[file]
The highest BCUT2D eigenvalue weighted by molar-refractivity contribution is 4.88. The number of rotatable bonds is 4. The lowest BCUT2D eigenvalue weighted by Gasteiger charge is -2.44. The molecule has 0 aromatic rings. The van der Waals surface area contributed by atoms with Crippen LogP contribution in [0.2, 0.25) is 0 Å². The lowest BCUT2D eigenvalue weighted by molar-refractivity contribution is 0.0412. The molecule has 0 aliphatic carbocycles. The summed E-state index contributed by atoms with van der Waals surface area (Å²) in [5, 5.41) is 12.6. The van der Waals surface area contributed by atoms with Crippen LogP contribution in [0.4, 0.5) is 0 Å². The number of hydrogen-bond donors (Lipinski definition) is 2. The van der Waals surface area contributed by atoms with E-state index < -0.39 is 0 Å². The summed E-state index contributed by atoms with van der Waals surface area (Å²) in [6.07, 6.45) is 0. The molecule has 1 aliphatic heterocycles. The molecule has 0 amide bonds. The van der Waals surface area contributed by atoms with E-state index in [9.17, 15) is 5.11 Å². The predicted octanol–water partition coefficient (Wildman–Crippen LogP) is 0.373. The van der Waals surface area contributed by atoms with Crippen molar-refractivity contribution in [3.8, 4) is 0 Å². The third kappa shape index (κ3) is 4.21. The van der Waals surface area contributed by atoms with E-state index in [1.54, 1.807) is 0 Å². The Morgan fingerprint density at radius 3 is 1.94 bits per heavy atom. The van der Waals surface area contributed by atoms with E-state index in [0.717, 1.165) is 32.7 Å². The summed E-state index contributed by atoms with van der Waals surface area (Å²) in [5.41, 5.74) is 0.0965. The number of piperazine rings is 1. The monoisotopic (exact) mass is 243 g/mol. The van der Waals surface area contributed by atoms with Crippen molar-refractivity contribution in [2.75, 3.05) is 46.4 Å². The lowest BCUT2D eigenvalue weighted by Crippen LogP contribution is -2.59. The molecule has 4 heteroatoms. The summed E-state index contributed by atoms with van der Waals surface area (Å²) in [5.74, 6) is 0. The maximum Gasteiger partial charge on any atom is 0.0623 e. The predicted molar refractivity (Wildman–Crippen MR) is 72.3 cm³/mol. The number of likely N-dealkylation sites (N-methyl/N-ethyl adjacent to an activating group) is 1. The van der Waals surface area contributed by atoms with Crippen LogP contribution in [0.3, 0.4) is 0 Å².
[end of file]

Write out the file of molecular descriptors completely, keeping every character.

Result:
The highest BCUT2D eigenvalue weighted by molar-refractivity contribution is 4.88. The number of rotatable bonds is 4. The lowest BCUT2D eigenvalue weighted by Gasteiger charge is -2.44. The molecule has 0 aromatic rings. The van der Waals surface area contributed by atoms with Crippen LogP contribution in [0.2, 0.25) is 0 Å². The lowest BCUT2D eigenvalue weighted by molar-refractivity contribution is 0.0412. The molecule has 0 aliphatic carbocycles. The summed E-state index contributed by atoms with van der Waals surface area (Å²) in [5, 5.41) is 12.6. The van der Waals surface area contributed by atoms with Crippen LogP contribution in [0.4, 0.5) is 0 Å². The number of hydrogen-bond donors (Lipinski definition) is 2. The van der Waals surface area contributed by atoms with E-state index < -0.39 is 0 Å². The summed E-state index contributed by atoms with van der Waals surface area (Å²) in [6.07, 6.45) is 0. The molecule has 1 aliphatic heterocycles. The molecule has 0 amide bonds. The van der Waals surface area contributed by atoms with E-state index in [9.17, 15) is 5.11 Å². The predicted octanol–water partition coefficient (Wildman–Crippen LogP) is 0.373. The van der Waals surface area contributed by atoms with Crippen molar-refractivity contribution in [3.8, 4) is 0 Å². The third kappa shape index (κ3) is 4.21. The van der Waals surface area contributed by atoms with E-state index in [1.54, 1.807) is 0 Å². The Morgan fingerprint density at radius 3 is 1.94 bits per heavy atom. The van der Waals surface area contributed by atoms with E-state index in [0.717, 1.165) is 32.7 Å². The summed E-state index contributed by atoms with van der Waals surface area (Å²) in [5.41, 5.74) is 0.0965. The number of piperazine rings is 1. The monoisotopic (exact) mass is 243 g/mol. The van der Waals surface area contributed by atoms with Crippen molar-refractivity contribution in [2.75, 3.05) is 46.4 Å². The lowest BCUT2D eigenvalue weighted by Crippen LogP contribution is -2.59. The molecule has 4 heteroatoms. The summed E-state index contributed by atoms with van der Waals surface area (Å²) in [5.74, 6) is 0. The maximum Gasteiger partial charge on any atom is 0.0623 e. The predicted molar refractivity (Wildman–Crippen MR) is 72.3 cm³/mol. The number of likely N-dealkylation sites (N-methyl/N-ethyl adjacent to an activating group) is 1. The van der Waals surface area contributed by atoms with Crippen LogP contribution in [0.3, 0.4) is 0 Å².